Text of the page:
Maersk Throws Its Support Behind the ‘Clean Shipping Act’ Introduced in U.S. Congress
One of the world’s largest container shipping lines and terminal operators is throwing its support behind a bill introduced in the U.S. House of Representatives seeking to eliminate greenhouse gas emissions from international ships calling at U.S. ports.
Congressman Alan Lowenthal (CA-47) on Tuesday published a letter sent by A.P. Moller – Maersk’s CEO Soren Skou to himself and the bill’s co-sponsor, Congresswoman Nanette Barragán (CA-44), confirming the Danish conglomerate’s support of the proposed legislation.
In addition to Maersk (the shipping line), A.P. Moller – Maersk is also parent to one of the leading global terminal operators, APM Terminals, which operates large container terminals at the Port of Los Angeles, at Pier 400, and the Port of New York and New Jersey, at Port Elizabeth.
The bill, known as the Clean Shipping Act of 2022, was introduced by Congressmen Lowenthal in July and is aimed at zeroing out pollution from all ocean shipping companies that do business with the U.S. by setting carbon intensity standards for fuels used by ships calling at U.S. ports, including eliminating carbon by 2040, and requirements to eliminate in-port ship emissions by 2030. The Environmental Protection Agency (EPA) would in the regulating agency.
Congressmen Lowenthal and Congresswoman Barragán represent districts that are home to the ports of Long Beach and Los Angeles, respectively.
“A.P. Møller-Maersk has worked on the decarbonization of the shipping sector for over a decade and we are committed to be net zero across our business and value chain by 2040 with 100% green solutions for our customers,” A.P. Møller-Maersk CEO, Soren Skou said. “We have also committed for all our new vessels to be capable of sailing on renewable fuels. This led us to order the first 12 large ocean-going container vessels capable of being operated on green methanol, to be delivered in 2024-2025. However, in order to demonstrate and accelerate the transition, clear signals from leading nations such as the U.S. and regions such as the E.U. are needed, even if such measures are inherently regional in their reach.”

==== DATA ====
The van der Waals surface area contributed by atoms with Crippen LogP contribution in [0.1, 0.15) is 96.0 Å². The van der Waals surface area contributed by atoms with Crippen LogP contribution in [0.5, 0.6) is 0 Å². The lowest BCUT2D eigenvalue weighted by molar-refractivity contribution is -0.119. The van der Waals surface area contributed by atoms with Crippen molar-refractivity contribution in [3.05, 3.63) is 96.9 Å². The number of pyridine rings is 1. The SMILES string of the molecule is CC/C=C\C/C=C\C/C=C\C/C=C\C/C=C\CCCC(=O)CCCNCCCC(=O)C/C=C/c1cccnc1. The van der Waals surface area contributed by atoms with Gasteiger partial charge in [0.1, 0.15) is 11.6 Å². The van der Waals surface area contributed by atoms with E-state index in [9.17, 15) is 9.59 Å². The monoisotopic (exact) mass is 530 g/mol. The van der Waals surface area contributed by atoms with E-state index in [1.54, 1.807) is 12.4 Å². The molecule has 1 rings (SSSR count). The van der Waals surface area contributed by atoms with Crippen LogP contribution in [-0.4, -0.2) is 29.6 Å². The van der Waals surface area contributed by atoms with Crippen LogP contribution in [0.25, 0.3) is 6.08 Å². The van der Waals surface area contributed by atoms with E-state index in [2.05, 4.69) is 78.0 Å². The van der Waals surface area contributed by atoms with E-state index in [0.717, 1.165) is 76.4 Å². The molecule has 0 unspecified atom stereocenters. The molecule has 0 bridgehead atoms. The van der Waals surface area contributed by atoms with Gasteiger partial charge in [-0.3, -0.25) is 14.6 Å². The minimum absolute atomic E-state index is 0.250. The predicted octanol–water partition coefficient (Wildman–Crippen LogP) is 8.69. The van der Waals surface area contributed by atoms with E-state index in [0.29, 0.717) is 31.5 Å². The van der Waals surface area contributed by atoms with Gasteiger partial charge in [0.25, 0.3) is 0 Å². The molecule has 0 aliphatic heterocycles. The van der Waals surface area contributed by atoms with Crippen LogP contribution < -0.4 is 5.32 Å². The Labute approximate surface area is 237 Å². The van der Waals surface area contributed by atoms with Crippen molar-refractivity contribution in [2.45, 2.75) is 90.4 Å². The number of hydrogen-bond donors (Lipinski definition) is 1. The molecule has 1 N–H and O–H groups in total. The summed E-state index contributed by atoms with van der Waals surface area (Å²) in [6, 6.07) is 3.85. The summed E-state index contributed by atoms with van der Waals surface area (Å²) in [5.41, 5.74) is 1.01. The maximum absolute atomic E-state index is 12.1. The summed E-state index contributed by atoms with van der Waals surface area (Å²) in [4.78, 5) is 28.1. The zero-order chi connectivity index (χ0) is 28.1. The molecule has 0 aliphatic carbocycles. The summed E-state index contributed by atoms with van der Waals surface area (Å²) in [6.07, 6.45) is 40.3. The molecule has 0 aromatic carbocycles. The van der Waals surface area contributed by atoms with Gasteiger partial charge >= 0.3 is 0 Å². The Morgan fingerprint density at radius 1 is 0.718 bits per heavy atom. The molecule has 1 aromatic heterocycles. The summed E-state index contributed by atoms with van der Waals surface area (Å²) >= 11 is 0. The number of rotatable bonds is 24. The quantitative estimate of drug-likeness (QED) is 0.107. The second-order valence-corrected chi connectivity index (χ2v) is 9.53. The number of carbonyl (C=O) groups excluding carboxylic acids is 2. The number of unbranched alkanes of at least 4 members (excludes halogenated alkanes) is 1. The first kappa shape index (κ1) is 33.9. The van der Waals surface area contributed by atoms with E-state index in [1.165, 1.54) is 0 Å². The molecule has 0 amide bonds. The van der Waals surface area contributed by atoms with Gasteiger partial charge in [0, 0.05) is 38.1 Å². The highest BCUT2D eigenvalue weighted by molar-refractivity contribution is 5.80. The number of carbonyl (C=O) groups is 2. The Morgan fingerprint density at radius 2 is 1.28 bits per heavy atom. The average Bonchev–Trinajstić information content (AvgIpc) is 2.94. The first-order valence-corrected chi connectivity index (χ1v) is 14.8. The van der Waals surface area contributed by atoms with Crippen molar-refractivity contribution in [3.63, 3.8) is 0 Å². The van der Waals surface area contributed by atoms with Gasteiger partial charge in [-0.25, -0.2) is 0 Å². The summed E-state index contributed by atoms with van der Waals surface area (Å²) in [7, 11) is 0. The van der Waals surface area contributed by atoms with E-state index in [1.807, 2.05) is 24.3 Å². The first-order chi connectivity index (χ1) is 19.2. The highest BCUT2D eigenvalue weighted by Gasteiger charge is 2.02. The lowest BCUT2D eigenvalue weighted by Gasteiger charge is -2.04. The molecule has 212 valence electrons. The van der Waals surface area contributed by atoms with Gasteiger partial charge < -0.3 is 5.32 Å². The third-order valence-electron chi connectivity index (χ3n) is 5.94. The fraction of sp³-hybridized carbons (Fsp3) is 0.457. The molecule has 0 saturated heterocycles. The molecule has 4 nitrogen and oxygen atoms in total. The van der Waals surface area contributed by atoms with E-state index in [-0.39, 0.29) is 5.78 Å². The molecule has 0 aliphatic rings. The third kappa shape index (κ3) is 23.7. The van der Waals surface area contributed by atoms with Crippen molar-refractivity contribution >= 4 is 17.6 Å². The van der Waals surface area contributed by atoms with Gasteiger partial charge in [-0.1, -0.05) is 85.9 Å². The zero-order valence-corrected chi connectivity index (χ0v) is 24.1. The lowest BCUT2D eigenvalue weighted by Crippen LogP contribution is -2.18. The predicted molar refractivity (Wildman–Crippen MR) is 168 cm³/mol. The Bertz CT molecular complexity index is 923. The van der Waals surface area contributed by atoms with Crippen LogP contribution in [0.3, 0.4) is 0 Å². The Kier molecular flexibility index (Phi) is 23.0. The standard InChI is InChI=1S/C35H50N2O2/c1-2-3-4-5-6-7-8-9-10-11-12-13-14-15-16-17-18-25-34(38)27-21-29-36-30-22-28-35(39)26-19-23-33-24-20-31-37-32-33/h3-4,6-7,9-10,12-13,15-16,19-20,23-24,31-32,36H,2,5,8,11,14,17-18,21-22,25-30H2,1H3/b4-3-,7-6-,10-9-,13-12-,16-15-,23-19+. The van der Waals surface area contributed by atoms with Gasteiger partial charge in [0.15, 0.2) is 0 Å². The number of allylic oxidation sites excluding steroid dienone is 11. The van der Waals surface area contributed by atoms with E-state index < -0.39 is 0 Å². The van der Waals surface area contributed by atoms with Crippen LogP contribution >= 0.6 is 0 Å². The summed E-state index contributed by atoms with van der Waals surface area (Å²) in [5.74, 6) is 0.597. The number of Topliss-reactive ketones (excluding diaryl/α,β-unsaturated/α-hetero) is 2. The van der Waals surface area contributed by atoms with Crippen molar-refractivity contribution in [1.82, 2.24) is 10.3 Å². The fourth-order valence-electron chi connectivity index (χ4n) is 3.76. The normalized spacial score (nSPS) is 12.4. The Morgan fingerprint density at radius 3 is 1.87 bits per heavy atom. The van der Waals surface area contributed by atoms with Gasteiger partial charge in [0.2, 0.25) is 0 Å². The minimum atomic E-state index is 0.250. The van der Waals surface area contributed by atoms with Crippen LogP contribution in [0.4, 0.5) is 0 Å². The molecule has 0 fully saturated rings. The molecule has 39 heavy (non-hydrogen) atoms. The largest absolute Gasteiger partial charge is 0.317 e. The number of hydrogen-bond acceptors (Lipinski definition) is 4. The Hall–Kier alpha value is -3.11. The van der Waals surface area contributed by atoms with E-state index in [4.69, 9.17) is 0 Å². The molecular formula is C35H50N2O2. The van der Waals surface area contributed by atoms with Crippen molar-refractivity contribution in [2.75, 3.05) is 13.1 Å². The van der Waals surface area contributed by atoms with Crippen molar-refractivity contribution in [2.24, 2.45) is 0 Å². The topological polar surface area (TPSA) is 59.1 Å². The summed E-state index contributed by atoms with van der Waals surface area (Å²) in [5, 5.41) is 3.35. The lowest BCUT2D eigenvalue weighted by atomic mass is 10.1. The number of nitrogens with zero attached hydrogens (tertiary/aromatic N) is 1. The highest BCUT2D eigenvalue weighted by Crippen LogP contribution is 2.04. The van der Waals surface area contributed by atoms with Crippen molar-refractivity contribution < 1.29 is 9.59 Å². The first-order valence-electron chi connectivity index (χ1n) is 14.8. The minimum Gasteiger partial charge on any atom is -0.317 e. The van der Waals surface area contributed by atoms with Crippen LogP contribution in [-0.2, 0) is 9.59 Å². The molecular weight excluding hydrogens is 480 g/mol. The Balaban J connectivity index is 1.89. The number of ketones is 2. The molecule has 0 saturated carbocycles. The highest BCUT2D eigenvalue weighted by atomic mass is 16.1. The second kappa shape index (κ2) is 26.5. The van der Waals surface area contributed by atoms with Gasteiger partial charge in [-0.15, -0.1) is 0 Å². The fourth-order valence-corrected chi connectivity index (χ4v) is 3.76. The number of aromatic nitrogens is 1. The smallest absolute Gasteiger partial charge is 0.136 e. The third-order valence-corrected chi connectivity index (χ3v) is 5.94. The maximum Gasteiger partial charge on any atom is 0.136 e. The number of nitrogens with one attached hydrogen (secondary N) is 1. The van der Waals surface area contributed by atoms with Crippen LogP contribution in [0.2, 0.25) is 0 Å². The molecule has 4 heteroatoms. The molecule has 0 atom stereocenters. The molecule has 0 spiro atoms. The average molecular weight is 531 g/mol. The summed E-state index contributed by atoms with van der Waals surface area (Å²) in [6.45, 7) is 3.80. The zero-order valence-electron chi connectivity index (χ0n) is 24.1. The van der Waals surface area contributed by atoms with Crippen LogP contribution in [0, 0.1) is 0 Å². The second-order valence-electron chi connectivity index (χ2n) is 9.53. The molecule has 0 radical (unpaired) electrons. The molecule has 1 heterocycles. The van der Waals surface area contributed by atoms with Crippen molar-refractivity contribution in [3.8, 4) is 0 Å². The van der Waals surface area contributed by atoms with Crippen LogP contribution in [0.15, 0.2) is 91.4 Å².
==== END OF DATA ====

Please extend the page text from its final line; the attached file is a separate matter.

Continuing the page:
The introduction of the bill comes as the International Maritime Organization (IMO), which regulates shipping globally, is still in the process of finalizing its climate change strategy. Currently, the IMO has set only an initial strategy for a 50% reducing in overall GHG from shipping by 2050, compared to 2008 levels. But with the shipping industry representing nearly 3% of global CO2 emissions, the UN agency is under mounting pressure to strengthen its target to align with the Paris Agreement goal of keeping global average temperature rise to within 1.5-degrees Celsius this century—requiring a minimum of net zero GHG emissions by 2050. The Clean Shipping Act proposes more stringent targets than the current initial strategy and likely whatever could result from the finalized strategy.
For its role, Maersk has set one of the shipping industry’s most ambitious targets, aiming for net zero greenhouse gas emissions in 2040, a decade earlier than its initial net zero 2050 target, and associated 2030 targets that will lead to significant emissions reductions in this decade.
Maersk’s Vice President of U.S. Government Relations, Doug Morgante, says now is the time for action.
“Now is the time for action and we urge the United States Congress to pass this legislation to achieve a 45% decrease on carbon dioxide equivalent reductions by 2030,” said Morgante. “The most significant challenge is the availability and cost competitiveness of the green fuels necessary to reach our targets. It is fundamental that leading governments, such as the U.S., and industry work together to accomplish long-term solutions.”
In a statement, Congressman Lowenthal applauded maersk for its climate leadership.
“We don’t have to choose between a healthy shipping industry and a healthy climate. I applaud Maersk for taking this stand and acknowledging we are facing a tipping point in the climate crisis,” Congressman Lowenthal said. “No emissions sources can go overlooked. My Clean Shipping Act is the right policy for the future of our planet, for the health of our communities, and ultimately for the resiliency of goods movement.”
Congresswoman Barragán echoed similar sentiment.
“Shipping emissions are a large and growing source of pollution that worsen climate change and harm air quality in port communities like Los Angeles,” Congresswoman Barragán said. “We need leadership from the federal government and the private sector to transition as quickly as possible to a zero-emissions shipping industry. Maersk’s support for the Clean Shipping Act is exactly the kind of leadership we need. It shows we can have a thriving port economy without compromising public health or our climate.”
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